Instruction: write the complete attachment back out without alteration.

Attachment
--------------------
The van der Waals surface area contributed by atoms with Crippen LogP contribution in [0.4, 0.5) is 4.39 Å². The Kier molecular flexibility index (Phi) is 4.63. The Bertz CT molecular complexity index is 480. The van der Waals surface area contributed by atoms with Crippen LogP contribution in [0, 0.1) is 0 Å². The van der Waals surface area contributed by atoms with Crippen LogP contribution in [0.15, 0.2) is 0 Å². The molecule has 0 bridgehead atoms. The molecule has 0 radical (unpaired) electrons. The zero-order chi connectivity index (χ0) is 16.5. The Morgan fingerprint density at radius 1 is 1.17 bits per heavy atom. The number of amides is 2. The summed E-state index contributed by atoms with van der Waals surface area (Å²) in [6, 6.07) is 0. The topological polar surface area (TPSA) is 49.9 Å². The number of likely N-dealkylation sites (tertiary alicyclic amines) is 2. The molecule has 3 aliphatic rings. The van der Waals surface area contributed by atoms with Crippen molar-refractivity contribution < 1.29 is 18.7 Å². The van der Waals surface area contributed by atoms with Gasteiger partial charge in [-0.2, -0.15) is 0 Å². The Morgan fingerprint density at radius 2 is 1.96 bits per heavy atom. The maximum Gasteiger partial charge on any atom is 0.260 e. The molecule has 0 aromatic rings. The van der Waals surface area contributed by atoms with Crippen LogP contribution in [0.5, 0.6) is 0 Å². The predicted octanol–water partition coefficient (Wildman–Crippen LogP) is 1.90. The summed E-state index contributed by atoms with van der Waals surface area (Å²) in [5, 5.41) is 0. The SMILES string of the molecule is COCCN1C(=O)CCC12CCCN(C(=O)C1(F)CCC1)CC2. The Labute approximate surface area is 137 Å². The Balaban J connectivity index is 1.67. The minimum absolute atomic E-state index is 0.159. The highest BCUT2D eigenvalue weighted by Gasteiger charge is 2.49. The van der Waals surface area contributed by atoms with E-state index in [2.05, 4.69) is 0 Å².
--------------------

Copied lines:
The van der Waals surface area contributed by atoms with Crippen LogP contribution in [0.4, 0.5) is 4.39 Å². The Kier molecular flexibility index (Phi) is 4.63. The Bertz CT molecular complexity index is 480. The van der Waals surface area contributed by atoms with Crippen LogP contribution in [0, 0.1) is 0 Å². The van der Waals surface area contributed by atoms with Crippen LogP contribution in [0.15, 0.2) is 0 Å². The molecule has 0 bridgehead atoms. The molecule has 0 radical (unpaired) electrons. The zero-order chi connectivity index (χ0) is 16.5. The Morgan fingerprint density at radius 1 is 1.17 bits per heavy atom. The number of amides is 2. The summed E-state index contributed by atoms with van der Waals surface area (Å²) in [6, 6.07) is 0. The topological polar surface area (TPSA) is 49.9 Å². The number of likely N-dealkylation sites (tertiary alicyclic amines) is 2. The molecule has 3 aliphatic rings. The van der Waals surface area contributed by atoms with Crippen molar-refractivity contribution < 1.29 is 18.7 Å². The van der Waals surface area contributed by atoms with Gasteiger partial charge in [-0.2, -0.15) is 0 Å². The Morgan fingerprint density at radius 2 is 1.96 bits per heavy atom. The maximum Gasteiger partial charge on any atom is 0.260 e. The molecule has 0 aromatic rings. The van der Waals surface area contributed by atoms with Crippen LogP contribution in [0.5, 0.6) is 0 Å². The predicted octanol–water partition coefficient (Wildman–Crippen LogP) is 1.90. The summed E-state index contributed by atoms with van der Waals surface area (Å²) in [5, 5.41) is 0. The SMILES string of the molecule is COCCN1C(=O)CCC12CCCN(C(=O)C1(F)CCC1)CC2. The Labute approximate surface area is 137 Å². The Balaban J connectivity index is 1.67. The minimum absolute atomic E-state index is 0.159. The highest BCUT2D eigenvalue weighted by Gasteiger charge is 2.49. The van der Waals surface area contributed by atoms with E-state index in [2.05, 4.69) is 0 Å².